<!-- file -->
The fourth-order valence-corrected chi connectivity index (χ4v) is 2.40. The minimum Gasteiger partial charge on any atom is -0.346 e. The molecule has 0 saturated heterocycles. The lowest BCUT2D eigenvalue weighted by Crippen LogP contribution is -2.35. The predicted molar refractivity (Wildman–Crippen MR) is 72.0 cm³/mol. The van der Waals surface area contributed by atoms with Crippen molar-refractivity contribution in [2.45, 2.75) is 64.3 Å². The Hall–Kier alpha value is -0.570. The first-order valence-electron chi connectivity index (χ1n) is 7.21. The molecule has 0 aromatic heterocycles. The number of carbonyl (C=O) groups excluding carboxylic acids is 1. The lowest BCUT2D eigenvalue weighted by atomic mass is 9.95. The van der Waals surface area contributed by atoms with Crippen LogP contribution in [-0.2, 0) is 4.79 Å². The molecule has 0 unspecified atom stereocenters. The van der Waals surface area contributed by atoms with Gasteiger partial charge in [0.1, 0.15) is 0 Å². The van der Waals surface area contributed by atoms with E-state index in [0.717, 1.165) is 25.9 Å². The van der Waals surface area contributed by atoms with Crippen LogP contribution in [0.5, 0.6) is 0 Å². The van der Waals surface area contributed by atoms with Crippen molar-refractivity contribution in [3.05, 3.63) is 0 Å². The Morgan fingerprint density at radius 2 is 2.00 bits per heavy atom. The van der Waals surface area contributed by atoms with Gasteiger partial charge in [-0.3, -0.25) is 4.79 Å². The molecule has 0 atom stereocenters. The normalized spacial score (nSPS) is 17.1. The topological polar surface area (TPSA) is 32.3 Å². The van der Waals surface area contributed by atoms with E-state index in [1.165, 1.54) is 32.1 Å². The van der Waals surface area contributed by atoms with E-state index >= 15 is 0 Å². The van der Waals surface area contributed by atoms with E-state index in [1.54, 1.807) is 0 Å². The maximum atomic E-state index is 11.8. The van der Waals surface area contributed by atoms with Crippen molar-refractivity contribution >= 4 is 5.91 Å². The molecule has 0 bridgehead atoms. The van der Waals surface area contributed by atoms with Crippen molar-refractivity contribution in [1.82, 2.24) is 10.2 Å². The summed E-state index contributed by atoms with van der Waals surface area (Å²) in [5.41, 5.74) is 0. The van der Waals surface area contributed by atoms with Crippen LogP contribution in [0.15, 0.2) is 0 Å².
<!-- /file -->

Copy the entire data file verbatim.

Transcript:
The fourth-order valence-corrected chi connectivity index (χ4v) is 2.40. The minimum Gasteiger partial charge on any atom is -0.346 e. The molecule has 0 saturated heterocycles. The lowest BCUT2D eigenvalue weighted by Crippen LogP contribution is -2.35. The predicted molar refractivity (Wildman–Crippen MR) is 72.0 cm³/mol. The van der Waals surface area contributed by atoms with Crippen molar-refractivity contribution in [2.45, 2.75) is 64.3 Å². The Hall–Kier alpha value is -0.570. The first-order valence-electron chi connectivity index (χ1n) is 7.21. The molecule has 0 aromatic heterocycles. The number of carbonyl (C=O) groups excluding carboxylic acids is 1. The lowest BCUT2D eigenvalue weighted by atomic mass is 9.95. The van der Waals surface area contributed by atoms with Crippen LogP contribution in [-0.2, 0) is 4.79 Å². The molecule has 0 unspecified atom stereocenters. The van der Waals surface area contributed by atoms with Gasteiger partial charge in [0.1, 0.15) is 0 Å². The van der Waals surface area contributed by atoms with E-state index in [0.717, 1.165) is 25.9 Å². The van der Waals surface area contributed by atoms with Crippen LogP contribution in [0.5, 0.6) is 0 Å². The van der Waals surface area contributed by atoms with Crippen molar-refractivity contribution in [3.05, 3.63) is 0 Å². The Morgan fingerprint density at radius 2 is 2.00 bits per heavy atom. The van der Waals surface area contributed by atoms with Gasteiger partial charge in [-0.3, -0.25) is 4.79 Å². The molecule has 0 atom stereocenters. The normalized spacial score (nSPS) is 17.1. The topological polar surface area (TPSA) is 32.3 Å². The van der Waals surface area contributed by atoms with E-state index in [1.165, 1.54) is 32.1 Å². The van der Waals surface area contributed by atoms with E-state index >= 15 is 0 Å². The van der Waals surface area contributed by atoms with E-state index in [1.54, 1.807) is 0 Å². The maximum atomic E-state index is 11.8. The van der Waals surface area contributed by atoms with Crippen molar-refractivity contribution >= 4 is 5.91 Å². The molecule has 0 bridgehead atoms. The van der Waals surface area contributed by atoms with Crippen molar-refractivity contribution in [1.82, 2.24) is 10.2 Å². The summed E-state index contributed by atoms with van der Waals surface area (Å²) in [5.41, 5.74) is 0. The van der Waals surface area contributed by atoms with Crippen LogP contribution in [0.15, 0.2) is 0 Å².